Asghar Ali Engineer
What happened the other day in Norway has not only shocked the world but also raised some important question. Does religion stand for peace or for murder? One thing is sure after 9/11 only Islam was being blamed for violence, war and jihad. Now it is obvious that such maniacs who go on killing spree are found in all religious traditions and even in highly developed nations. It is not only ‘backward Arabs’ or ‘fanatical Islamists’ who kill but even Christians from highly developed and democratic nations who kill innocent people.
Many people would readily blame religion for such killings but things are more complex. Religion is a tool which can be used for both establishing peace as well as for waging war. Much depends on either individual or on group with certain ideology one belongs to. Obviously all individuals do not kill nor do all groups adopt far right ideologies. Is peace more integral to religion or hate? Does one who hates ‘other’, loves one’s own people? I do not think answers are as simple as we would like to be.
Religion can be what we want it to be. There are instances of religion being used for peace and also those of spreading hate. There are many deeply religious people who devoted their lives for the cause of peace and harmony. Foremost among them in our own times is Gandhi and Martin Luther King Jr. from USA. Gandhi stood for non-violence and so interpreted his religious tradition as well as other traditions like Christianity and Islam as to establish peace.
Similarly a Vietnamese Buddhis monk Thich Nhat Hanh firmly stood for peace in the face of horrible acts of violence committed by America in Vietnam. We often condemn those who use religion for killing others as fundamentalists but interestingly those who use religion for peace too make very hard use of religion and are, in that sense, no less ‘fundamentalists’.
Interestingly Mahatma Gandhi also rejected a complete public-private split, stating “ I could not be leading a religious life unless I identified myself with the whole of mankind, and that I could, and that I could not do unless I took part in politics…You cannot divide social, economic and purely religious work into watertight compartments.” Iqbal too, an Islamic thinker, and by no means narrow minded Islamist, also said that if religion is separated from politics, what is left is Changezi.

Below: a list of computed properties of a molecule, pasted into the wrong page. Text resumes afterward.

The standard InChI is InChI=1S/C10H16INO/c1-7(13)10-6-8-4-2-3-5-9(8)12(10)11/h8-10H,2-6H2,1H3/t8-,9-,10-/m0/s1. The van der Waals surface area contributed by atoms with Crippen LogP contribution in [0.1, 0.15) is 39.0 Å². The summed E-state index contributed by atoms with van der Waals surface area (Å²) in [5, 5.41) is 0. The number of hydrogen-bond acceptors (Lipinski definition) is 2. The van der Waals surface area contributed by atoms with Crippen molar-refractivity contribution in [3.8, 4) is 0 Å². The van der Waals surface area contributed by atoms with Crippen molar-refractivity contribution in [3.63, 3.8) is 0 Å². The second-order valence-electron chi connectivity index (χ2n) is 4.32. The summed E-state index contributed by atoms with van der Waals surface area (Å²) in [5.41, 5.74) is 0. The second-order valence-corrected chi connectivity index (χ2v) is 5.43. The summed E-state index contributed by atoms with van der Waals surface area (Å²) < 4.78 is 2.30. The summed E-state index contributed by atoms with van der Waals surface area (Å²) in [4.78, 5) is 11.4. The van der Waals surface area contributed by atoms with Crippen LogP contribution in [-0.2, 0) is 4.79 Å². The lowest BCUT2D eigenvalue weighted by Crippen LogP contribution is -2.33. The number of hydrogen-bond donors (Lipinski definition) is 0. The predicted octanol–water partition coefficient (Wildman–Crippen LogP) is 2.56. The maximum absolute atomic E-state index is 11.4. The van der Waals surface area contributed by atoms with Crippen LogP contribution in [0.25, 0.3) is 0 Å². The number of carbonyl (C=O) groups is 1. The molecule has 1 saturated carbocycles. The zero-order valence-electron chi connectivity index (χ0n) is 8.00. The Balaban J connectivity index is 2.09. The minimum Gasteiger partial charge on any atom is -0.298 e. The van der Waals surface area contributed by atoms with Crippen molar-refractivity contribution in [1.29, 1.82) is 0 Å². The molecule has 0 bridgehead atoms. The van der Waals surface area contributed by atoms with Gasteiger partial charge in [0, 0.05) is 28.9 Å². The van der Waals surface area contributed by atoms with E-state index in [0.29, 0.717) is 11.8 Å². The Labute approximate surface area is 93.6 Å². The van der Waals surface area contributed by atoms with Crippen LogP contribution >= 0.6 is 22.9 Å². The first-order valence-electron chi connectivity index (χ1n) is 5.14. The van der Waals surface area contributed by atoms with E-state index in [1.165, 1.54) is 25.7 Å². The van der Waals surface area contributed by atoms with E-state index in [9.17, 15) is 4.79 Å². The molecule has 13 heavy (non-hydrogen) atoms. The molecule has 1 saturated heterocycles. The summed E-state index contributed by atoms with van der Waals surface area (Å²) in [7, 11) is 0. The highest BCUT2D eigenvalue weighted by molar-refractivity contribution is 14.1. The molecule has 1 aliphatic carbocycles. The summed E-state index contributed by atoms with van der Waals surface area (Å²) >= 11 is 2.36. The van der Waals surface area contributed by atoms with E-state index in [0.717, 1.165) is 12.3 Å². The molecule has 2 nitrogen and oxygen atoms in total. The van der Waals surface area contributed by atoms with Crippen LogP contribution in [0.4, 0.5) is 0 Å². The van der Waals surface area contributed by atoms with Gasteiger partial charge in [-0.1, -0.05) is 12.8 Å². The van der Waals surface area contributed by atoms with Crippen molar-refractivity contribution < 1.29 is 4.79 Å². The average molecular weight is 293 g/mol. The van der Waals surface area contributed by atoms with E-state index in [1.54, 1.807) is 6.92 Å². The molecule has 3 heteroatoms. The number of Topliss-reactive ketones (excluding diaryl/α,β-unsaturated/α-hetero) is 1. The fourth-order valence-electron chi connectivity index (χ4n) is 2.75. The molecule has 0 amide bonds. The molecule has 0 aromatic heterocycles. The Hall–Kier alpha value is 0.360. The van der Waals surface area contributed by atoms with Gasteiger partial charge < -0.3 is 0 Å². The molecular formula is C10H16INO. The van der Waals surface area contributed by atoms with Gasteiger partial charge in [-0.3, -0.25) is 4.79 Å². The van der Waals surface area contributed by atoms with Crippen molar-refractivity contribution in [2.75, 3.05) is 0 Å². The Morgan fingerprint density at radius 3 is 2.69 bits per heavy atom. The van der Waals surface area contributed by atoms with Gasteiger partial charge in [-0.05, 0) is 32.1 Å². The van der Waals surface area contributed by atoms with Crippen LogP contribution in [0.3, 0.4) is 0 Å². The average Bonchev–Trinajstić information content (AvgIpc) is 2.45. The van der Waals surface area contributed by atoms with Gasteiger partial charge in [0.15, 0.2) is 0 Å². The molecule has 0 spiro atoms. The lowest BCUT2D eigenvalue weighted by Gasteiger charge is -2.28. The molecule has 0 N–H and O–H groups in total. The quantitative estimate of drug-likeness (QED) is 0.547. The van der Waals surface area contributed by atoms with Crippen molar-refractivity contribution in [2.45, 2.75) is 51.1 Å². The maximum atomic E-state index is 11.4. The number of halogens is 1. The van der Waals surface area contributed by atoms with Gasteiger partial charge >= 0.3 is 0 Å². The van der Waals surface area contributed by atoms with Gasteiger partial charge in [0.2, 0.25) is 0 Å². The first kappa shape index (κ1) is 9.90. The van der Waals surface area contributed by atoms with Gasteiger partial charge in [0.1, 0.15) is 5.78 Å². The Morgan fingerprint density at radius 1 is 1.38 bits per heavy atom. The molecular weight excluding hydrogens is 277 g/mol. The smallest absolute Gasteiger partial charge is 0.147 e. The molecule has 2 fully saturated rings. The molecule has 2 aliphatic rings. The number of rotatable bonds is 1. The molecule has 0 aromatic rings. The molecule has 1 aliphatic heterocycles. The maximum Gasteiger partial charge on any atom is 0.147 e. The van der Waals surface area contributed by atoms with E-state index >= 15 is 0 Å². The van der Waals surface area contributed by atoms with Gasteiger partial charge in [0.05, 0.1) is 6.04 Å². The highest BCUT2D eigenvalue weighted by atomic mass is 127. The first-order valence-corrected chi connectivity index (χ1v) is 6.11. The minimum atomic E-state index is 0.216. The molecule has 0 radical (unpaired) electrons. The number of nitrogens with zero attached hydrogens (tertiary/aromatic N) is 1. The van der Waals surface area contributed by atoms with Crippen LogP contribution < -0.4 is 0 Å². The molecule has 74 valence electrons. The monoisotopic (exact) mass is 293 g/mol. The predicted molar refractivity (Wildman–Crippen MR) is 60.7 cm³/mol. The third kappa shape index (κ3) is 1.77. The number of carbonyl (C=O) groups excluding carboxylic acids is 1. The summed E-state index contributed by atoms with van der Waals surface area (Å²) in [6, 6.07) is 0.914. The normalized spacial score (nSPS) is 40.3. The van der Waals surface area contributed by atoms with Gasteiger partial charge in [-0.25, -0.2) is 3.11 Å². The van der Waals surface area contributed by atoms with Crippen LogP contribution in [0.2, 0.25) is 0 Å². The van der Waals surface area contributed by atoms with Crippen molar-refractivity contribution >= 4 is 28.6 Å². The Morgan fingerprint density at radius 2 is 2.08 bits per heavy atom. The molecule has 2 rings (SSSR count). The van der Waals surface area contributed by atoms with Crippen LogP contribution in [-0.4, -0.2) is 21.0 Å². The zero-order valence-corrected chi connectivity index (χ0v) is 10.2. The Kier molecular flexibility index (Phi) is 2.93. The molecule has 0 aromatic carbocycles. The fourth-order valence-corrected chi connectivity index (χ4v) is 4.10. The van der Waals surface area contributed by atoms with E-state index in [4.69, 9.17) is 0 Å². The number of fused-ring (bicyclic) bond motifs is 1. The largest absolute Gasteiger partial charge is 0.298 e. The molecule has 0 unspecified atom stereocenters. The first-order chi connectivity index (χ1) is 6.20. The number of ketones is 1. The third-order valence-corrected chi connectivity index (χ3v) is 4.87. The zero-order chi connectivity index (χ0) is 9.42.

Thus religious peace makers also want to use what we can call ‘hard religion (as against soft one) to establish peace. Another good example is of Quakers. They have longstanding tradition of rejecting compromises with secular institutions such as the government. They refused, for the sake of peace, conscription in military services. They denounced slavery and refused to own slaves and use goods produced by slave labour and actively obstructed use of slave labour for building underground railways. Thus religious convictions must be actively used in public affairs.
Both those who use religion for peace and those who use it to perpetrate violence against the ‘other ‘ are convinced of truth of their religion. They firmly believe their religion is based on ‘divine truth’. It is the firm belief in ‘divine truth’ which motivates them to act. Then what is the truth of their ‘Truth’? What is truth, remains an important question. Those who stand for peace know that truth of religions is one. Divine Truth is manifested in different ways in different religious traditions. Truth of one religion cannot conflict with truth of another religion. Qur’an calls it wahdat-Deen i.e. unity of religion and Maulana Abul Kalam Azad devoted one whole volume on the nature of wahdat-e-Deen. Dara Shikoh also deals with it in his well known work Majma’ul Bahrayn (Co-mingling of Two Oceans – Hinduism and Islam) and shows striking similarities between Islam and Hinduism.
Nature of truth is very complex and it has to be understood more in action than in thought. Truth is more than mere empirical fact; it lies more in values. It may be combination of fact and value or at times only value, mainly spiritual value. It may be expressed either descriptively in human language or symbolically too. Those who hold strong conviction like Quakers express it more in action. Also it is more of quest than one time settled thing.
In engaged Buddhism non-attachment to ideas plays an important role. Thus one of the principles of engaged Buddhism is not to be idolatrous about or bound to any doctrine, theory, or ideology, even Buddhist ones. All systems of thought are, according to this principle, only guiding means and not absolute truth. Also human life is more precious than any ideology, any doctrine. Humankind has suffered much from attachment to ideas or doctrines.
Thus idolatry is not only worshipping idols but also worshiping ideas and doctrines. Truth should be taken as process and a truly religious persons’ life is devoted to its quest rather than its unalterable nature once for all. Different cultures and different conditions can produce different forms of truth or it may be put differently in different languages or cultures as Dara Shikoh has shown in his above mentioned book.
Qur’an also says Allah has created diversity and we must accept diversity as divine gift. The Norway killer was angry at multi-culturalism and many Europeans are not so enthusiastic about immigration and multi-culturalism. This creates narrowness and anger and explodes in violent form through some individuals or groups. The only remedy is to accept diversity and multi-culturalism as part of divine cre4ation and as divine gift. Also let us change our idea of finality of truth.
The views expressed in this article are the author’s own and do not necessarily reflect BH’s editorial policy.